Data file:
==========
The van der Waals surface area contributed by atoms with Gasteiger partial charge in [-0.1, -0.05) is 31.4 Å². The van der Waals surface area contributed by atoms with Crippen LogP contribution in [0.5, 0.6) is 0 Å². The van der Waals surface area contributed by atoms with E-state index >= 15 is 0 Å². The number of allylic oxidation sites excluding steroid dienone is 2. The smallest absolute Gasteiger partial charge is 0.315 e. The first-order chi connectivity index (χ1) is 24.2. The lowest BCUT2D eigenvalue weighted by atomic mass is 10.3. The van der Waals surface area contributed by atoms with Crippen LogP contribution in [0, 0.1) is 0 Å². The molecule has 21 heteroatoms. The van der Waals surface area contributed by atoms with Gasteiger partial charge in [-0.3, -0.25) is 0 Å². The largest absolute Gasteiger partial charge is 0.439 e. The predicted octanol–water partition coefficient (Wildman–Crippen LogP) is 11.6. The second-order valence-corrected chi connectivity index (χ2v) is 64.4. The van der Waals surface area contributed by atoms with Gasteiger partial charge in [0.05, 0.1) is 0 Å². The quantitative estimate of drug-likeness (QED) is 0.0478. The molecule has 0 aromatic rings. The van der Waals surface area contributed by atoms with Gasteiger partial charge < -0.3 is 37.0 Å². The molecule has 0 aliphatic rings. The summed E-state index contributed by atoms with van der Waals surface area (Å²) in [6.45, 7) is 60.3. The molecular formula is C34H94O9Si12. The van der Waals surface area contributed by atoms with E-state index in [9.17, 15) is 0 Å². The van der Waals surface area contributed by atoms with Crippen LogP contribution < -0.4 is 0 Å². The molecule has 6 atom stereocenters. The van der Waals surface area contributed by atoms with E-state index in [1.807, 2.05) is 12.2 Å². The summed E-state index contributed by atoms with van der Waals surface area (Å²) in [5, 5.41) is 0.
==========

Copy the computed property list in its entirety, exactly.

The van der Waals surface area contributed by atoms with Gasteiger partial charge in [-0.1, -0.05) is 31.4 Å². The van der Waals surface area contributed by atoms with Crippen LogP contribution in [0.5, 0.6) is 0 Å². The van der Waals surface area contributed by atoms with E-state index >= 15 is 0 Å². The number of allylic oxidation sites excluding steroid dienone is 2. The smallest absolute Gasteiger partial charge is 0.315 e. The first-order chi connectivity index (χ1) is 24.2. The lowest BCUT2D eigenvalue weighted by atomic mass is 10.3. The van der Waals surface area contributed by atoms with Crippen LogP contribution in [0, 0.1) is 0 Å². The molecule has 21 heteroatoms. The van der Waals surface area contributed by atoms with Gasteiger partial charge in [-0.3, -0.25) is 0 Å². The largest absolute Gasteiger partial charge is 0.439 e. The predicted octanol–water partition coefficient (Wildman–Crippen LogP) is 11.6. The second-order valence-corrected chi connectivity index (χ2v) is 64.4. The van der Waals surface area contributed by atoms with Gasteiger partial charge in [0.05, 0.1) is 0 Å². The quantitative estimate of drug-likeness (QED) is 0.0478. The molecule has 0 aromatic rings. The van der Waals surface area contributed by atoms with Gasteiger partial charge < -0.3 is 37.0 Å². The molecule has 0 aliphatic rings. The summed E-state index contributed by atoms with van der Waals surface area (Å²) in [6.45, 7) is 60.3. The molecular formula is C34H94O9Si12. The van der Waals surface area contributed by atoms with E-state index in [9.17, 15) is 0 Å². The van der Waals surface area contributed by atoms with Crippen LogP contribution < -0.4 is 0 Å². The molecule has 6 atom stereocenters. The van der Waals surface area contributed by atoms with E-state index in [1.807, 2.05) is 12.2 Å². The summed E-state index contributed by atoms with van der Waals surface area (Å²) in [5, 5.41) is 0.